Editorial

Fire and laissez-faire: fix accountability for Surat tragedy

The deadly fire in a Surat coaching centre that resulted in the death of 22 young people highlights the gap between India’s dreamy visions of smart cities and the cruel reality of urban chaos and lawlessness. Images of students leaping from the blazing building in a bid to escape will remain imprinted on the public consciousness; many more teenagers were hopelessly overpowered by the flames within the premises, while a lucky few escaped with their lives. These young Indians are the latest victims of a culture of laissez-faire urbanisation that city governments have bred and which the courts allow to be pursued without severe penalties. India’s abysmal record on fire safety is reflected in the death of 17,700 people countrywide in fires in both public and residential buildings during 2015, according to the latest available data from the National Crime Records Bureau. Periodically, high-profile cases such as the Uphaar cinema blaze in Delhi that killed 59 people in 1997, and the Kumbakonam school fire in Tamil Nadu in 2004 in which 94 children perished shock the nation, but even these are not strong enough to persuade governments to make fire safety the priority it should be. Neither has prolonged, aggressive litigation by the affected families in the Uphaar case made a difference, because the criminal culpability of the administrative machinery and officials who sanctioned unsafe buildings, often in return for bribes, remains largely unaddressed.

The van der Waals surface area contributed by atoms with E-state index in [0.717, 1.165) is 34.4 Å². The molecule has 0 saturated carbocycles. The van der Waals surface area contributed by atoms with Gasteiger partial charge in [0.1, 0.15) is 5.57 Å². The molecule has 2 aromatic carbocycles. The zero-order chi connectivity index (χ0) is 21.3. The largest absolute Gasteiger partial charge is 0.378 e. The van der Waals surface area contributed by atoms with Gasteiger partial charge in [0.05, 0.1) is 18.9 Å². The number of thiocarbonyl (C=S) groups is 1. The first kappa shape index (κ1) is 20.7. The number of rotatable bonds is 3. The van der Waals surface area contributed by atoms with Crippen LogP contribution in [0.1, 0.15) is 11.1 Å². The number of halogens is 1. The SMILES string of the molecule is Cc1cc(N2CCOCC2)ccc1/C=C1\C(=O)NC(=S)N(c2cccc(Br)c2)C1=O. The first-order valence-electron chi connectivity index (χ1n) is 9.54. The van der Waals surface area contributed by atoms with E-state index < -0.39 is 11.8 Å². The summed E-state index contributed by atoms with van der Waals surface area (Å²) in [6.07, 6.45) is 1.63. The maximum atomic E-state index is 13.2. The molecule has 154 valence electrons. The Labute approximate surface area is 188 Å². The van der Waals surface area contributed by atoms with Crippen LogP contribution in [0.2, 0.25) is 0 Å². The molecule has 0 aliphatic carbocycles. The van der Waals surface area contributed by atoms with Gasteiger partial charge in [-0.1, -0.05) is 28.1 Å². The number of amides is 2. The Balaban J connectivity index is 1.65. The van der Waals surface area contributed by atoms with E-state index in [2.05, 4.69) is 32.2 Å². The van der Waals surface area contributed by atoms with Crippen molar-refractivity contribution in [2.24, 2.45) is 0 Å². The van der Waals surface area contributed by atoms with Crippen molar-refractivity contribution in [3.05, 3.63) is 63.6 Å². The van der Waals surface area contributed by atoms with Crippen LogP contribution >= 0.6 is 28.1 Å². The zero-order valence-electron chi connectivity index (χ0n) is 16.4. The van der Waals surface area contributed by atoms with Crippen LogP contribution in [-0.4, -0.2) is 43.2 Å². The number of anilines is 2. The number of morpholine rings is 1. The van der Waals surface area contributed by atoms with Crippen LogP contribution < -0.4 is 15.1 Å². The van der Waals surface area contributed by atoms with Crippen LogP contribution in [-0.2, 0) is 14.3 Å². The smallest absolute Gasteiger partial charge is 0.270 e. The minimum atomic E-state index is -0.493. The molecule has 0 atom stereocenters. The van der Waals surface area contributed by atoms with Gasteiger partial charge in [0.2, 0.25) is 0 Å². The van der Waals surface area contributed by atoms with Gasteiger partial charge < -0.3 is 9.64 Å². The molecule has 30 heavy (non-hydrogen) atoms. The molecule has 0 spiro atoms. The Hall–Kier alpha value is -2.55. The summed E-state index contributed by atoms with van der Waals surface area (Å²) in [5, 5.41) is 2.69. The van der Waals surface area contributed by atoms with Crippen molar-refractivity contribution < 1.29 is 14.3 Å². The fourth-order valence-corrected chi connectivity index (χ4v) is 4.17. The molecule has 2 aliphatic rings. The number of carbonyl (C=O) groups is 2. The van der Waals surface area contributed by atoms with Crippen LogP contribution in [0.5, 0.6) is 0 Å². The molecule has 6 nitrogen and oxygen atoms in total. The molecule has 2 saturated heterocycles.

The Surat fire cannot be called an accident, since there are reports of notices having been served to the builder on the risks, but not pursued by the Fire Department. Civic officials have displayed unforgivable indifference, since two deaths occurred in another coaching centre in the city late last year. That tragedy should have led to a comprehensive review of public buildings. The present inquiry into the disaster should go into any deviations from the sanctioned plan for the commercial building housing the coaching centre, and the role of urban planning officials in allowing it to come up. Ultimately, litigation on fire disasters goes to the courts, and it is essential for the judiciary to send out the message that there will be no tolerance to corruption and evasion in the enforcement of building rules and fire safety. Beyond suspending a few officials and filing cases against the building owners, there is a need to make an example of sanctioning and enforcement authorities. The unwavering message must be that Indians demand accountability. Mandating compulsory insurance for all public buildings against fire risk and public liability can bring about a change to the way architects and builders approach the question of safety, since the insurer would require a reduction of risk and compliance with building plans. At least, that would be a start to rewriting India’s shameful record on fire safety.

 

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Printable version | Oct 22, 2020 5:23:14 AM | https://www.thehindu.com/opinion/editorial/fire-and-laissez-faire/article27256049.ece

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